Chinatown Grant Ave


Portsmouth Square

One of the most historic sections of San Francisco ever, Portsmouth Square got its name from the U.S.S. Portsmouth, the first ship to sail to S.F. and claim San Francisco for America. And once the land was claimed for the USA — Portsmouth Square becoming the center of town — the announcement in the square of the discovery of gold in California created a city growth unprecedented in history. Yet this part of history is unknown to most travelers, especially the role played by Portsmouth Square.

Over time, as the people of San Francisco moved outward and over Nob Hill, Portsmouth Square turned from the hustle-and-bustle center of a new-growth city, into a grungy, forgotten section of town. Nobody, except the Chinese — who were literally forced into this now dirty, mangy neighborhood (once rumored to carry the bubonic plague) — wanted Portsmouth Square and its surrounding buildings.

Portsmouth Square is THE most historic section of San Francisco, especially when it comes to the Gold Rush.

But over time, as the streets cleaned up — mostly in the aftermath of the 1906 earthquake and fire — the Chinese claimed Portsmouth Square as their own. And today, not only will you see several Chinese mingle and play cards in the square, but you will see monuments which honor other events of the park, such as the Robert Louis Stephenson Hispaniola statue (the author was rumored to sit on a bench and ponder his famous book Treasure Island during the 1880s) and a plaque for the first public school in California. Even the famous San Francisco cable cars took their first journey down Clay Street, directly adjacent to the square (the line was destroyed and removed after the 1906 earthquake).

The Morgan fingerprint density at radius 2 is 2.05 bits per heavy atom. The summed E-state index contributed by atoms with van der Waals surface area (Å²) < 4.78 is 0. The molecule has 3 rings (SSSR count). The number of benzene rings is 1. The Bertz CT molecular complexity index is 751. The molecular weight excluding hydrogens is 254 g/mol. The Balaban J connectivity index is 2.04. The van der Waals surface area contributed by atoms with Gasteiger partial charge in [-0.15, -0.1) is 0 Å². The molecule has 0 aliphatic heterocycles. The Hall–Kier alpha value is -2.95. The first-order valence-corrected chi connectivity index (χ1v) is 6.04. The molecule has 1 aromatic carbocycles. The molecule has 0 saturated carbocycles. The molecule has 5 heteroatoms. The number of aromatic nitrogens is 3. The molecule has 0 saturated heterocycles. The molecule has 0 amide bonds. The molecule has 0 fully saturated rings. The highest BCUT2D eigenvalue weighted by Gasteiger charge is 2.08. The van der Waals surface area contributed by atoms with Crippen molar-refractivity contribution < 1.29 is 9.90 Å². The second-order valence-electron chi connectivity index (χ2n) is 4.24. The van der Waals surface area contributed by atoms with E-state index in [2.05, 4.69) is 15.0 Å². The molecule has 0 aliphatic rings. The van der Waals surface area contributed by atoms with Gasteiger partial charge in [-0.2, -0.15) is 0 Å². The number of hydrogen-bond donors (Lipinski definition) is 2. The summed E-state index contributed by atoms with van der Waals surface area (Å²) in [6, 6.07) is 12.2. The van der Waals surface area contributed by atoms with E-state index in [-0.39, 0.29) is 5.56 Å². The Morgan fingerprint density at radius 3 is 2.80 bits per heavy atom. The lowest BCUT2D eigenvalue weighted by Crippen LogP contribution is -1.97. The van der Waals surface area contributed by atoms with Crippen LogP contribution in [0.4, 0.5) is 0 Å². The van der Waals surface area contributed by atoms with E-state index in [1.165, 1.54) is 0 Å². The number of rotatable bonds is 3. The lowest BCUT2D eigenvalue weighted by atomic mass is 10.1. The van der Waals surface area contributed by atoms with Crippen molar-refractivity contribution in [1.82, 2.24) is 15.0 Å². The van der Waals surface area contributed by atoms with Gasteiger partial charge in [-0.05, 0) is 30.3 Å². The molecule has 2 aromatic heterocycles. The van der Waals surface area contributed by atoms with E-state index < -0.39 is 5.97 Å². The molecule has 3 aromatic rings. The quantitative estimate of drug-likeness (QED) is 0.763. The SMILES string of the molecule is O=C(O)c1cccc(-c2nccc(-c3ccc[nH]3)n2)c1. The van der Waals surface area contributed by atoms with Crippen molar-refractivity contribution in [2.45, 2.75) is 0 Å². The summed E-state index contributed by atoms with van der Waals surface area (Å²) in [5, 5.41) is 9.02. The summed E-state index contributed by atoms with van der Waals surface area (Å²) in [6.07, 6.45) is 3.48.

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When you visit Portsmouth Square, look past the surface of the park and into the history. You can both entertain yourself with stories of the past and appreciate a part of town most locals have forgotten. Portsmouth Square is an amateur (and professional) historian’s dream. You just need to use your imagination.

For your added pleasure, you can visit the Chinese Cultural Center in the Hilton Hotel adjacent to Portsmouth Square. And if you’re driving, you can park in the four-level parking garage underneath the park, which welcomes roughly 50,000 vehicles per month.

Portsmouth Square

How Do I Find Portsmouth Square?

  • Portsmouth Square is located on the border of Chinatown and the Financial District. In other words, if you look for the large buildings of San Francisco, Portsmouth is at the base of them on the corner of Kearny and Clay Street.
  • You can use public transportation routes 1, 9x, 20, 30, 41, 45 and all cable cars lines to reach the square. Most will involve walking, though.
  • To reach Portsmouth Square from Union Square you should walk. Take Grant Street through Chinatown and you can explore shops, sample tea and meet the locals along the way. Walking is good for your soul, anyways.

School House Plaque

Orange Sky Co. says:

Orange Sky SF Logo

Portsmouth Square is best to explore during the day. The square is usually crowded to where it’s hard to find a seat, but that’s what makes the park interesting. It only takes a few minutes to visit the historic square.

Location of Portsmouth Square